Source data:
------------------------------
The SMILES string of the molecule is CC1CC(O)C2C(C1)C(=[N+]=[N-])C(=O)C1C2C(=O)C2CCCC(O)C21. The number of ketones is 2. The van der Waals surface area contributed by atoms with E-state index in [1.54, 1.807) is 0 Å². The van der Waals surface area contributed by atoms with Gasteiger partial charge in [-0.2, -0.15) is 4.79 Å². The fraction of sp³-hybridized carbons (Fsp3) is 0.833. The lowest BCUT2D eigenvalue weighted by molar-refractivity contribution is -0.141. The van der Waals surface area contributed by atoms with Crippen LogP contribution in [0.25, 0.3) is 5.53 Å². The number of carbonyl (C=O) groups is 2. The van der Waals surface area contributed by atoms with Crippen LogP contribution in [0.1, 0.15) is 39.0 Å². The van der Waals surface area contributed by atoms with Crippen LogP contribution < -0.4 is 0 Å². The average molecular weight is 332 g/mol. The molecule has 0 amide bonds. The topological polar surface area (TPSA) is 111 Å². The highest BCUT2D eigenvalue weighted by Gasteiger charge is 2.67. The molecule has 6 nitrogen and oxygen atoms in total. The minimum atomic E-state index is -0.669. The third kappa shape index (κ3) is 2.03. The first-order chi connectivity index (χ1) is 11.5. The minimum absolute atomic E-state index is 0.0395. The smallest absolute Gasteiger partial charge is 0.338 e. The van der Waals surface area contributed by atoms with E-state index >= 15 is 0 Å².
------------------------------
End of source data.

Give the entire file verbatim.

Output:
The SMILES string of the molecule is CC1CC(O)C2C(C1)C(=[N+]=[N-])C(=O)C1C2C(=O)C2CCCC(O)C21. The number of ketones is 2. The van der Waals surface area contributed by atoms with E-state index in [1.54, 1.807) is 0 Å². The van der Waals surface area contributed by atoms with Gasteiger partial charge in [-0.2, -0.15) is 4.79 Å². The fraction of sp³-hybridized carbons (Fsp3) is 0.833. The lowest BCUT2D eigenvalue weighted by molar-refractivity contribution is -0.141. The van der Waals surface area contributed by atoms with Crippen LogP contribution in [0.25, 0.3) is 5.53 Å². The number of carbonyl (C=O) groups is 2. The van der Waals surface area contributed by atoms with Crippen LogP contribution in [0.1, 0.15) is 39.0 Å². The van der Waals surface area contributed by atoms with Crippen LogP contribution < -0.4 is 0 Å². The average molecular weight is 332 g/mol. The molecule has 0 amide bonds. The topological polar surface area (TPSA) is 111 Å². The highest BCUT2D eigenvalue weighted by Gasteiger charge is 2.67. The molecule has 6 nitrogen and oxygen atoms in total. The minimum atomic E-state index is -0.669. The third kappa shape index (κ3) is 2.03. The first-order chi connectivity index (χ1) is 11.5. The minimum absolute atomic E-state index is 0.0395. The smallest absolute Gasteiger partial charge is 0.338 e. The van der Waals surface area contributed by atoms with E-state index >= 15 is 0 Å².